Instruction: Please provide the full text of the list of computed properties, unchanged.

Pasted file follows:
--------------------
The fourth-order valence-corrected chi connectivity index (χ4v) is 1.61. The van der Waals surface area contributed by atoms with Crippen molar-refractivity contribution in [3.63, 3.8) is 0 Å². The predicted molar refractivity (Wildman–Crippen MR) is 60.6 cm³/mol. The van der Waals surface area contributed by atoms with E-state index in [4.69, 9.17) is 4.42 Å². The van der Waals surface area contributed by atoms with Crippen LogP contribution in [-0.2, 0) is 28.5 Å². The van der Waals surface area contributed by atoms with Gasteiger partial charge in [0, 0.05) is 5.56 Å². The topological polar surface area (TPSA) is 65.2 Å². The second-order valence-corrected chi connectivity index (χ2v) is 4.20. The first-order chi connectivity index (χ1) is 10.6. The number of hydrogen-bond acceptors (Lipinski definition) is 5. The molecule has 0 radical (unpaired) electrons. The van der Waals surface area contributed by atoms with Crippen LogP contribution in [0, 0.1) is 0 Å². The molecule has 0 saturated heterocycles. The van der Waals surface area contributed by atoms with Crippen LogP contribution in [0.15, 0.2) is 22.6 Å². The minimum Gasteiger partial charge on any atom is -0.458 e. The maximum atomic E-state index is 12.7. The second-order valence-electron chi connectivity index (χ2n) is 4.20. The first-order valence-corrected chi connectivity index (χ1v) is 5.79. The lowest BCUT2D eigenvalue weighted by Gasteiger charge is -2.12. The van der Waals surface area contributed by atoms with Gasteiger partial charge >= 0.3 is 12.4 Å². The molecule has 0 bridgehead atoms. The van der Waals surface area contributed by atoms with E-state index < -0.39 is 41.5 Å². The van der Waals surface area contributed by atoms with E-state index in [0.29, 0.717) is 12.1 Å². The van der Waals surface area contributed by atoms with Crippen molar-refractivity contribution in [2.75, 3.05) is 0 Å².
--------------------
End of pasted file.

The fourth-order valence-corrected chi connectivity index (χ4v) is 1.61. The van der Waals surface area contributed by atoms with Crippen molar-refractivity contribution in [3.63, 3.8) is 0 Å². The predicted molar refractivity (Wildman–Crippen MR) is 60.6 cm³/mol. The van der Waals surface area contributed by atoms with E-state index in [4.69, 9.17) is 4.42 Å². The van der Waals surface area contributed by atoms with Crippen LogP contribution in [-0.2, 0) is 28.5 Å². The van der Waals surface area contributed by atoms with Gasteiger partial charge in [0, 0.05) is 5.56 Å². The topological polar surface area (TPSA) is 65.2 Å². The second-order valence-corrected chi connectivity index (χ2v) is 4.20. The first-order chi connectivity index (χ1) is 10.6. The number of hydrogen-bond acceptors (Lipinski definition) is 5. The molecule has 0 radical (unpaired) electrons. The van der Waals surface area contributed by atoms with Crippen LogP contribution in [0, 0.1) is 0 Å². The molecule has 0 saturated heterocycles. The van der Waals surface area contributed by atoms with Crippen LogP contribution in [0.15, 0.2) is 22.6 Å². The minimum Gasteiger partial charge on any atom is -0.458 e. The maximum atomic E-state index is 12.7. The second-order valence-electron chi connectivity index (χ2n) is 4.20. The first-order valence-corrected chi connectivity index (χ1v) is 5.79. The lowest BCUT2D eigenvalue weighted by Gasteiger charge is -2.12. The van der Waals surface area contributed by atoms with Gasteiger partial charge >= 0.3 is 12.4 Å². The molecule has 0 bridgehead atoms. The van der Waals surface area contributed by atoms with E-state index < -0.39 is 41.5 Å². The van der Waals surface area contributed by atoms with E-state index in [0.29, 0.717) is 12.1 Å². The van der Waals surface area contributed by atoms with Crippen molar-refractivity contribution in [2.75, 3.05) is 0 Å².